A YOUNG man who hanged himself after being discharged from a Scottish hospital did not receive proper treatment or care, a watchdog has said.
The Scottish Public Services Ombudsman (SPSO) criticised NHS Tayside over a number of failings in the case of 22-year-old Scott Nichol, who was found dead in 2011.
He concluded that the care and treatment provided was not “of a reasonable standard”. The report criticised a lack of continuity in the young man’s care and failure to follow up when he missed doctor appointments, among a number of failings.
Yesterday Mr Nichol’s father, Malcolm, from Forfar, said he did not believe his son was given any help by the NHS.
The SPSO said that Mr Nichol – referred to in the report as Mr A – had a history of mental health problems including attention deficit hyperactivity disorder (ADHD) as well as drug and alcohol abuse. After he took a paracetamol overdose in September 2009, he was admitted to Ninewells Hospital in Dundee and then to the Carseview Centre mental health unit before being discharged.
In January 2010, he was admitted to the Murray Royal Hospital in Perth suffering increased aggression with paranoid and suicidal thoughts. He was again moved to Carseview before discharging himself seven days later.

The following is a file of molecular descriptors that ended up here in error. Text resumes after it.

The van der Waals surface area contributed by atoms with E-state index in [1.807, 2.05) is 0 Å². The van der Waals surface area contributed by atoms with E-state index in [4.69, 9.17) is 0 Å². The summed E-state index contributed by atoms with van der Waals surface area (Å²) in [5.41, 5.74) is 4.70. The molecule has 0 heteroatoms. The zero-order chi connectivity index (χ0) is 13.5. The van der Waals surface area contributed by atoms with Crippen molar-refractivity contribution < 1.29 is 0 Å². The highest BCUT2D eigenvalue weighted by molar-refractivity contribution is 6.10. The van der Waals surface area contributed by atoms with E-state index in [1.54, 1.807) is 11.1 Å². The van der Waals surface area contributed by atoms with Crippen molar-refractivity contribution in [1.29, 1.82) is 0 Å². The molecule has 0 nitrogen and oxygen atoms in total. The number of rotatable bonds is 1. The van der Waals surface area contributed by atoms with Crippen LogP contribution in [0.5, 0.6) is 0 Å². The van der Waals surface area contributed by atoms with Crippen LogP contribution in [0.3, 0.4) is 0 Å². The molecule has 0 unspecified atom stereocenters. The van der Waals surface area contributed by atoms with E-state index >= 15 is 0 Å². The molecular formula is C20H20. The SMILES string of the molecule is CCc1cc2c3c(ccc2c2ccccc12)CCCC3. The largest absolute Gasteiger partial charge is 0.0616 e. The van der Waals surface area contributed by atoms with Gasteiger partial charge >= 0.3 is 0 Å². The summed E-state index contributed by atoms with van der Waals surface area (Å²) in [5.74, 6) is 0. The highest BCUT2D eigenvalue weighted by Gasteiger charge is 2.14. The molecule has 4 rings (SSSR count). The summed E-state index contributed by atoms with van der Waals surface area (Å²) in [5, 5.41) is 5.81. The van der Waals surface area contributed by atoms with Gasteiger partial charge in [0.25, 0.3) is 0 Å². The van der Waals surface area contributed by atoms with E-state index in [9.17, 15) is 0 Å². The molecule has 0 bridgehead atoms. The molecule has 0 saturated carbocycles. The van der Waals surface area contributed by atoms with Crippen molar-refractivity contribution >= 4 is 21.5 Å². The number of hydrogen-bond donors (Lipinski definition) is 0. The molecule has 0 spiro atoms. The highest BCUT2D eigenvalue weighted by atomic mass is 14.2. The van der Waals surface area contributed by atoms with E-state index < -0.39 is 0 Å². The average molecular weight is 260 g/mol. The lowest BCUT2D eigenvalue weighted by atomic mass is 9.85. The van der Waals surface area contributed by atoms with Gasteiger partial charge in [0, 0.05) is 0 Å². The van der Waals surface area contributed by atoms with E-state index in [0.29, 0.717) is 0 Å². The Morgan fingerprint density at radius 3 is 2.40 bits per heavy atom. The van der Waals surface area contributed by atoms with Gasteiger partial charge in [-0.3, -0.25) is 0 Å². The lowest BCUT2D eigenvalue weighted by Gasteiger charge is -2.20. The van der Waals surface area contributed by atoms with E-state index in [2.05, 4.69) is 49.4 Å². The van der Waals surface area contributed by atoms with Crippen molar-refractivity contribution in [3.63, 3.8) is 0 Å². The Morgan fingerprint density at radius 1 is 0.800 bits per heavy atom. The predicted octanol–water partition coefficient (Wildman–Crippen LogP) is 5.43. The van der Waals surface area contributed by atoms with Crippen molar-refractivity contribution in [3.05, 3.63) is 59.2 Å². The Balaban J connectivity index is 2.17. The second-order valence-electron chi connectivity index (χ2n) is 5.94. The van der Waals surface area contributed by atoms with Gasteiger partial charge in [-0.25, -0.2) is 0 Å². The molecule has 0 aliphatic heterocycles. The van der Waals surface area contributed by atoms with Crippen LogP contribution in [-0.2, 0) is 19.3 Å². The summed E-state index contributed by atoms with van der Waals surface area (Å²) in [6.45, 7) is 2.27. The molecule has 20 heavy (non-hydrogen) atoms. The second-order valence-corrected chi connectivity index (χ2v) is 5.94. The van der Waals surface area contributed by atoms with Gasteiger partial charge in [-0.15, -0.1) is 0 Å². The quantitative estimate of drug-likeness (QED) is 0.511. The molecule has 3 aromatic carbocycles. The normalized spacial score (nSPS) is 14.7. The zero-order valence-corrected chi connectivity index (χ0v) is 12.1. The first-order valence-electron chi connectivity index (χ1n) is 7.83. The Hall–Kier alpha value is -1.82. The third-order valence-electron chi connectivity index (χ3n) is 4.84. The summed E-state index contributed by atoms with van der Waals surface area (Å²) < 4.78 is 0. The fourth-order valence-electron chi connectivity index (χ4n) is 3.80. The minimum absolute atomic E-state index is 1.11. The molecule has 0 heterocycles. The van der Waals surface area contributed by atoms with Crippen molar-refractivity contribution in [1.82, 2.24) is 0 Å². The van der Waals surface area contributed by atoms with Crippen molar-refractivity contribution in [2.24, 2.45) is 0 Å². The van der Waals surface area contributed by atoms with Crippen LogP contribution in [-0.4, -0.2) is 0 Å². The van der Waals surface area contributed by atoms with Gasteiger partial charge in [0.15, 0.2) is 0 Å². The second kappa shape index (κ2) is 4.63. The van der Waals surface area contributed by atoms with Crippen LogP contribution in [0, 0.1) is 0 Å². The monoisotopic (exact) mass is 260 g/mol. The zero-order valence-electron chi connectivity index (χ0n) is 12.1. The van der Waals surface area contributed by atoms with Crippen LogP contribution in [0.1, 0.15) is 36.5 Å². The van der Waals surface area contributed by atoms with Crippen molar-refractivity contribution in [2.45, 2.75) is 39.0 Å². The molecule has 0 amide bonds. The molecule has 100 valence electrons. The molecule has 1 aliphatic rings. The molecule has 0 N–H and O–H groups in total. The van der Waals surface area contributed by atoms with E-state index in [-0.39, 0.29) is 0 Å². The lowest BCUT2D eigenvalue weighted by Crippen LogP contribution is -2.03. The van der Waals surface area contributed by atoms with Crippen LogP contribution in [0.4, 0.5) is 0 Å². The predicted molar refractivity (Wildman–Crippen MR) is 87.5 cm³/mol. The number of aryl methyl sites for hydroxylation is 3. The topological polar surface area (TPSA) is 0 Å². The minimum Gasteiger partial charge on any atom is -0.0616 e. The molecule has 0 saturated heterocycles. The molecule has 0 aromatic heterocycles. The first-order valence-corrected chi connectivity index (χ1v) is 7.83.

He went on to take an overdose of two prescription drugs in February, but while in hospital declined the offer to be admitted to the Carseview Centre. He then took his own life in July 2010.
Mr Nichol’s father complained to ombudsman Jim Martin that the care given to his son was not acceptable and the family was not involved enough in a review into his death carried out by the board. The ombudsman upheld these complaints. The report said discharge letters were not sent quickly enough to Mr Nichol’s GP after he was discharged from hospital.
The ombudsman medical adviser concluded that “ineffective care co-ordination and a lack of cohesion and sense of urgency resulted in the board failing to deliver all aspects of care and treatment effectively”. The report added: “This resulted in Mr A becoming disengaged from services for a full five months before his death.”
The ombudsman said despite being vulnerable and at high risk of self harm, Mr Nichol’s case was not followed up quickly when he missed appointments.
The ombudsman concluded: “I do not consider that the care and treatment provided to Mr A from June 2009 until his death was of a reasonable standard.”
Mr Nichol’s father said yesterday: “The general feeling I have got is that they didn’t treat him, didn’t give him any help.”
A spokeswoman for NHS Tayside said: “The board has accepted the recommendations in the report and will act on them accordingly.”